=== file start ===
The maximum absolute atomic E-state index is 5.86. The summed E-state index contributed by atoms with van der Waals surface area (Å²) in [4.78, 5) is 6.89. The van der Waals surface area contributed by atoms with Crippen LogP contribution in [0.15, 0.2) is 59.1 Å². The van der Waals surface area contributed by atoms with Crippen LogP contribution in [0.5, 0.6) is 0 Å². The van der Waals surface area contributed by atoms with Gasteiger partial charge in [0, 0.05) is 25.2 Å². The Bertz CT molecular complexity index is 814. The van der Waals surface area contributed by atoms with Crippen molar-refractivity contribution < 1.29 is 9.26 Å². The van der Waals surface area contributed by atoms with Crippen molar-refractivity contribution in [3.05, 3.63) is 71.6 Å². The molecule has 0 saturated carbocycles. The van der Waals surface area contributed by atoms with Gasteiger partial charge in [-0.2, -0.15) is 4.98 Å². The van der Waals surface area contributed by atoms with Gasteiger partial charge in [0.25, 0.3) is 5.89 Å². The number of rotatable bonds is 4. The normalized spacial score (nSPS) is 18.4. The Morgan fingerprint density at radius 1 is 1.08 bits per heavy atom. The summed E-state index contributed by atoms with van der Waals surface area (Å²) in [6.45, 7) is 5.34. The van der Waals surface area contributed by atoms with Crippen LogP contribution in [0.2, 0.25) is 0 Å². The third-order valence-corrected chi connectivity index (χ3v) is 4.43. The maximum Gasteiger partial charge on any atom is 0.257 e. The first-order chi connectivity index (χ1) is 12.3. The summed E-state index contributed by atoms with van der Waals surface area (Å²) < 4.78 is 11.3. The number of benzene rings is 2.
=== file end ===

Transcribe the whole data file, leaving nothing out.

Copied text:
The maximum absolute atomic E-state index is 5.86. The summed E-state index contributed by atoms with van der Waals surface area (Å²) in [4.78, 5) is 6.89. The van der Waals surface area contributed by atoms with Crippen LogP contribution in [0.15, 0.2) is 59.1 Å². The van der Waals surface area contributed by atoms with Crippen LogP contribution in [0.5, 0.6) is 0 Å². The van der Waals surface area contributed by atoms with Gasteiger partial charge in [0, 0.05) is 25.2 Å². The Bertz CT molecular complexity index is 814. The van der Waals surface area contributed by atoms with Crippen molar-refractivity contribution < 1.29 is 9.26 Å². The van der Waals surface area contributed by atoms with Crippen molar-refractivity contribution in [3.05, 3.63) is 71.6 Å². The molecule has 0 saturated carbocycles. The van der Waals surface area contributed by atoms with Gasteiger partial charge in [-0.2, -0.15) is 4.98 Å². The van der Waals surface area contributed by atoms with Gasteiger partial charge in [0.25, 0.3) is 5.89 Å². The number of rotatable bonds is 4. The normalized spacial score (nSPS) is 18.4. The Morgan fingerprint density at radius 1 is 1.08 bits per heavy atom. The summed E-state index contributed by atoms with van der Waals surface area (Å²) in [6.45, 7) is 5.34. The van der Waals surface area contributed by atoms with Crippen LogP contribution in [0.2, 0.25) is 0 Å². The third-order valence-corrected chi connectivity index (χ3v) is 4.43. The maximum Gasteiger partial charge on any atom is 0.257 e. The first-order chi connectivity index (χ1) is 12.3. The summed E-state index contributed by atoms with van der Waals surface area (Å²) < 4.78 is 11.3. The number of benzene rings is 2.